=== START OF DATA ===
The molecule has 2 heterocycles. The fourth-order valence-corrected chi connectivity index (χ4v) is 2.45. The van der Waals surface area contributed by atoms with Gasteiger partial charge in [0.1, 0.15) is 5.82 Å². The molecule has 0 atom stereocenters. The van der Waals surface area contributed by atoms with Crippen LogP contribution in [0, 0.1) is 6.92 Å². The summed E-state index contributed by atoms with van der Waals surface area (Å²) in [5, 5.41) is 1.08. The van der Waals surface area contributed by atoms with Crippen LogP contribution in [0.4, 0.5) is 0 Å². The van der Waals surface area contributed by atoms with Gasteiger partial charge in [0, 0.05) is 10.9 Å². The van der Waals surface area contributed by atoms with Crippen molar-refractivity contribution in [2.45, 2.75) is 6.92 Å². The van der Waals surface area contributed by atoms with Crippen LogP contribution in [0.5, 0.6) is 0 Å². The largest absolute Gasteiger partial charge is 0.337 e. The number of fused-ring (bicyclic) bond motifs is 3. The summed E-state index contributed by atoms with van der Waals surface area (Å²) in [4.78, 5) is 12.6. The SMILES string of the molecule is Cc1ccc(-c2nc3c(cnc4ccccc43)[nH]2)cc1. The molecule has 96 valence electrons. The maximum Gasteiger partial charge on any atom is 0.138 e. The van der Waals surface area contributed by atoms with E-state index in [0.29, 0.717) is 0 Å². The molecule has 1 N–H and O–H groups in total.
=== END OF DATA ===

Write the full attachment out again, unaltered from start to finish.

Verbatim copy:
The molecule has 2 heterocycles. The fourth-order valence-corrected chi connectivity index (χ4v) is 2.45. The van der Waals surface area contributed by atoms with Gasteiger partial charge in [0.1, 0.15) is 5.82 Å². The molecule has 0 atom stereocenters. The van der Waals surface area contributed by atoms with Crippen LogP contribution in [0, 0.1) is 6.92 Å². The summed E-state index contributed by atoms with van der Waals surface area (Å²) in [5, 5.41) is 1.08. The van der Waals surface area contributed by atoms with Crippen LogP contribution in [0.4, 0.5) is 0 Å². The van der Waals surface area contributed by atoms with Gasteiger partial charge in [0, 0.05) is 10.9 Å². The van der Waals surface area contributed by atoms with Crippen molar-refractivity contribution in [2.45, 2.75) is 6.92 Å². The van der Waals surface area contributed by atoms with Crippen LogP contribution in [0.5, 0.6) is 0 Å². The largest absolute Gasteiger partial charge is 0.337 e. The number of fused-ring (bicyclic) bond motifs is 3. The summed E-state index contributed by atoms with van der Waals surface area (Å²) in [4.78, 5) is 12.6. The SMILES string of the molecule is Cc1ccc(-c2nc3c(cnc4ccccc43)[nH]2)cc1. The molecule has 96 valence electrons. The maximum Gasteiger partial charge on any atom is 0.138 e. The van der Waals surface area contributed by atoms with E-state index in [0.29, 0.717) is 0 Å². The molecule has 1 N–H and O–H groups in total.